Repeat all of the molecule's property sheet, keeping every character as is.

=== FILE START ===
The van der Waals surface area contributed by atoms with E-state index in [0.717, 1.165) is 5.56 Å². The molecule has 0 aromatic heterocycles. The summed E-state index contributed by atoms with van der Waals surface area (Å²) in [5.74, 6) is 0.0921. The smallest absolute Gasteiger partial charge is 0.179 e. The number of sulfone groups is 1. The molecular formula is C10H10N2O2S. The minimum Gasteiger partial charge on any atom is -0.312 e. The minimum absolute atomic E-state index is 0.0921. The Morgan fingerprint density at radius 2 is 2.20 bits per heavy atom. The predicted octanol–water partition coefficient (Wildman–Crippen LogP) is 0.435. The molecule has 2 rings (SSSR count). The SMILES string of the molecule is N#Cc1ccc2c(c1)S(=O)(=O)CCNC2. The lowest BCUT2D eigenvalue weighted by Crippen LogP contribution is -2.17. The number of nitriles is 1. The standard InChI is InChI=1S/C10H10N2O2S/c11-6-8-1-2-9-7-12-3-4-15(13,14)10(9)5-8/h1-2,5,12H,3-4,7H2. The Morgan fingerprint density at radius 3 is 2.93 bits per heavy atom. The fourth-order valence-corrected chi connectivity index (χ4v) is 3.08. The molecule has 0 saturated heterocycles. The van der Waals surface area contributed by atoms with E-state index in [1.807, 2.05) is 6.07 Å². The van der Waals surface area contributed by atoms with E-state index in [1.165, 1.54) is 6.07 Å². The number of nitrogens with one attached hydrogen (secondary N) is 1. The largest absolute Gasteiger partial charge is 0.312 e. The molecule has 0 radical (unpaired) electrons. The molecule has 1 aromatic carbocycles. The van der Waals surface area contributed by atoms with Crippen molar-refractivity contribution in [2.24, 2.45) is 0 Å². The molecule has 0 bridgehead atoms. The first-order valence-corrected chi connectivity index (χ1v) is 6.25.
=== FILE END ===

The van der Waals surface area contributed by atoms with E-state index in [0.717, 1.165) is 5.56 Å². The molecule has 0 aromatic heterocycles. The summed E-state index contributed by atoms with van der Waals surface area (Å²) in [5.74, 6) is 0.0921. The smallest absolute Gasteiger partial charge is 0.179 e. The number of sulfone groups is 1. The molecular formula is C10H10N2O2S. The minimum Gasteiger partial charge on any atom is -0.312 e. The minimum absolute atomic E-state index is 0.0921. The Morgan fingerprint density at radius 2 is 2.20 bits per heavy atom. The predicted octanol–water partition coefficient (Wildman–Crippen LogP) is 0.435. The molecule has 2 rings (SSSR count). The SMILES string of the molecule is N#Cc1ccc2c(c1)S(=O)(=O)CCNC2. The lowest BCUT2D eigenvalue weighted by Crippen LogP contribution is -2.17. The number of nitriles is 1. The standard InChI is InChI=1S/C10H10N2O2S/c11-6-8-1-2-9-7-12-3-4-15(13,14)10(9)5-8/h1-2,5,12H,3-4,7H2. The Morgan fingerprint density at radius 3 is 2.93 bits per heavy atom. The fourth-order valence-corrected chi connectivity index (χ4v) is 3.08. The molecule has 0 saturated heterocycles. The van der Waals surface area contributed by atoms with E-state index in [1.807, 2.05) is 6.07 Å². The van der Waals surface area contributed by atoms with E-state index in [1.165, 1.54) is 6.07 Å². The number of nitrogens with one attached hydrogen (secondary N) is 1. The largest absolute Gasteiger partial charge is 0.312 e. The molecule has 0 radical (unpaired) electrons. The molecule has 1 aromatic carbocycles. The van der Waals surface area contributed by atoms with Crippen molar-refractivity contribution in [2.24, 2.45) is 0 Å². The molecule has 0 bridgehead atoms. The first-order valence-corrected chi connectivity index (χ1v) is 6.25.